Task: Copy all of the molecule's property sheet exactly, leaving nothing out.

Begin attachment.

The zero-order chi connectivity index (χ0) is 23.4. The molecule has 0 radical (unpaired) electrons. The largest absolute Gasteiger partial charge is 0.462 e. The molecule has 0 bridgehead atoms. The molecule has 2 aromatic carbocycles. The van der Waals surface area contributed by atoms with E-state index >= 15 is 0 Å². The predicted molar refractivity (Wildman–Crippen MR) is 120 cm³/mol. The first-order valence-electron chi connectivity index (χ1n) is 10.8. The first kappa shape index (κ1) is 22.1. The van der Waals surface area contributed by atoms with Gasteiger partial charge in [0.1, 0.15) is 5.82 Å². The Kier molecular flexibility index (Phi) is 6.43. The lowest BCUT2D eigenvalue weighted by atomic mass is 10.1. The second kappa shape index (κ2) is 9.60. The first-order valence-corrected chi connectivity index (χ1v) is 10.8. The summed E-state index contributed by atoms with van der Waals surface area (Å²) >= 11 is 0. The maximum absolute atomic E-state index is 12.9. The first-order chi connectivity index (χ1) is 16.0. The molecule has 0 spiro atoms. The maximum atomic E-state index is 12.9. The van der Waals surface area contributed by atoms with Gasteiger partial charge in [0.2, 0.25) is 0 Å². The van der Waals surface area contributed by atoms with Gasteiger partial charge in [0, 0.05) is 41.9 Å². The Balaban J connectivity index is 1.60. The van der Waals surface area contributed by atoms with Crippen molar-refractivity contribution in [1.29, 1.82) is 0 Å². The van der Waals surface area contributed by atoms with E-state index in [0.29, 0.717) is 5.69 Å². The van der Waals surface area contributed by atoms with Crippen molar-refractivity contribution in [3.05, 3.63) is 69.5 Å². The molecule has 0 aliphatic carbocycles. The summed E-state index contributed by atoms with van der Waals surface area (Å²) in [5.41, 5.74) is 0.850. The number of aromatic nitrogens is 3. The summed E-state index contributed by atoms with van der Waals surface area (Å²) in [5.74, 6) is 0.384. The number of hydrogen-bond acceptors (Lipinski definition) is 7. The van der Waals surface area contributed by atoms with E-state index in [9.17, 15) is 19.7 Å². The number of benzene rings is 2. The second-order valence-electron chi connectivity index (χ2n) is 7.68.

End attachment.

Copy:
The zero-order chi connectivity index (χ0) is 23.4. The molecule has 0 radical (unpaired) electrons. The largest absolute Gasteiger partial charge is 0.462 e. The molecule has 0 bridgehead atoms. The molecule has 2 aromatic carbocycles. The van der Waals surface area contributed by atoms with E-state index >= 15 is 0 Å². The predicted molar refractivity (Wildman–Crippen MR) is 120 cm³/mol. The first-order valence-electron chi connectivity index (χ1n) is 10.8. The first kappa shape index (κ1) is 22.1. The van der Waals surface area contributed by atoms with Gasteiger partial charge in [0.1, 0.15) is 5.82 Å². The Kier molecular flexibility index (Phi) is 6.43. The lowest BCUT2D eigenvalue weighted by atomic mass is 10.1. The second kappa shape index (κ2) is 9.60. The first-order valence-corrected chi connectivity index (χ1v) is 10.8. The summed E-state index contributed by atoms with van der Waals surface area (Å²) >= 11 is 0. The maximum absolute atomic E-state index is 12.9. The first-order chi connectivity index (χ1) is 16.0. The molecule has 0 spiro atoms. The maximum atomic E-state index is 12.9. The van der Waals surface area contributed by atoms with Gasteiger partial charge in [0.2, 0.25) is 0 Å². The van der Waals surface area contributed by atoms with Gasteiger partial charge in [0, 0.05) is 41.9 Å². The Balaban J connectivity index is 1.60. The van der Waals surface area contributed by atoms with Crippen molar-refractivity contribution in [1.29, 1.82) is 0 Å². The van der Waals surface area contributed by atoms with E-state index in [0.29, 0.717) is 5.69 Å². The van der Waals surface area contributed by atoms with Crippen molar-refractivity contribution in [3.05, 3.63) is 69.5 Å². The molecule has 0 aliphatic carbocycles. The summed E-state index contributed by atoms with van der Waals surface area (Å²) in [5.41, 5.74) is 0.850. The number of aromatic nitrogens is 3. The summed E-state index contributed by atoms with van der Waals surface area (Å²) in [5.74, 6) is 0.384. The number of hydrogen-bond acceptors (Lipinski definition) is 7. The van der Waals surface area contributed by atoms with E-state index in [9.17, 15) is 19.7 Å². The number of benzene rings is 2. The second-order valence-electron chi connectivity index (χ2n) is 7.68.